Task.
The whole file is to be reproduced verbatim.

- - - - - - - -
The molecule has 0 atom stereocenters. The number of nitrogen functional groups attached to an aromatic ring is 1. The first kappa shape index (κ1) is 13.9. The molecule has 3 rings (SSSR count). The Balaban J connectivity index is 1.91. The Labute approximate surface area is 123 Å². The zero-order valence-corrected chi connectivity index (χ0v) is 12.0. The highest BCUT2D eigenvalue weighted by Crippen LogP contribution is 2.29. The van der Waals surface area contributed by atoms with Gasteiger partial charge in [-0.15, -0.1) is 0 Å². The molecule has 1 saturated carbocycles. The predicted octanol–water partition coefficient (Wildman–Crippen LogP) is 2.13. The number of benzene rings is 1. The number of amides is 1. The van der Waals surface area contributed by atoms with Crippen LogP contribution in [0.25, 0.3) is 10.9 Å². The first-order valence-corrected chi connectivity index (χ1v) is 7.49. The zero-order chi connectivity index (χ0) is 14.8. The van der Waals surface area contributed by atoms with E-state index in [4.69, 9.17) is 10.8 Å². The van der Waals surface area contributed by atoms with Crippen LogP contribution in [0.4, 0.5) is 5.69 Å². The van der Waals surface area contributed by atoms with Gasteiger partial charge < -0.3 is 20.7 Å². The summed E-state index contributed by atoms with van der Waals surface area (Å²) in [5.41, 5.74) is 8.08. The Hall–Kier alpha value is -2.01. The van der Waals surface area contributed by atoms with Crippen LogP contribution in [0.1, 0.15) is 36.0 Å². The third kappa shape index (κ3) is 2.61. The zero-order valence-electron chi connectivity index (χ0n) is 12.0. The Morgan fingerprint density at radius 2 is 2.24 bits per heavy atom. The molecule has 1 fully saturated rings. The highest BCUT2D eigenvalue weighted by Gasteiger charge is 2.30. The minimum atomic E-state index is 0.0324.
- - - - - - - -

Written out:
The molecule has 0 atom stereocenters. The number of nitrogen functional groups attached to an aromatic ring is 1. The first kappa shape index (κ1) is 13.9. The molecule has 3 rings (SSSR count). The Balaban J connectivity index is 1.91. The Labute approximate surface area is 123 Å². The zero-order valence-corrected chi connectivity index (χ0v) is 12.0. The highest BCUT2D eigenvalue weighted by Crippen LogP contribution is 2.29. The van der Waals surface area contributed by atoms with Gasteiger partial charge in [-0.15, -0.1) is 0 Å². The molecule has 1 saturated carbocycles. The predicted octanol–water partition coefficient (Wildman–Crippen LogP) is 2.13. The number of benzene rings is 1. The number of amides is 1. The van der Waals surface area contributed by atoms with Crippen LogP contribution in [0.25, 0.3) is 10.9 Å². The first-order valence-corrected chi connectivity index (χ1v) is 7.49. The zero-order chi connectivity index (χ0) is 14.8. The van der Waals surface area contributed by atoms with E-state index in [4.69, 9.17) is 10.8 Å². The van der Waals surface area contributed by atoms with Crippen LogP contribution in [0.4, 0.5) is 5.69 Å². The van der Waals surface area contributed by atoms with Gasteiger partial charge < -0.3 is 20.7 Å². The summed E-state index contributed by atoms with van der Waals surface area (Å²) in [5.41, 5.74) is 8.08. The Hall–Kier alpha value is -2.01. The van der Waals surface area contributed by atoms with Crippen LogP contribution in [0.1, 0.15) is 36.0 Å². The third kappa shape index (κ3) is 2.61. The zero-order valence-electron chi connectivity index (χ0n) is 12.0. The Morgan fingerprint density at radius 2 is 2.24 bits per heavy atom. The molecule has 1 fully saturated rings. The highest BCUT2D eigenvalue weighted by Gasteiger charge is 2.30. The minimum atomic E-state index is 0.0324.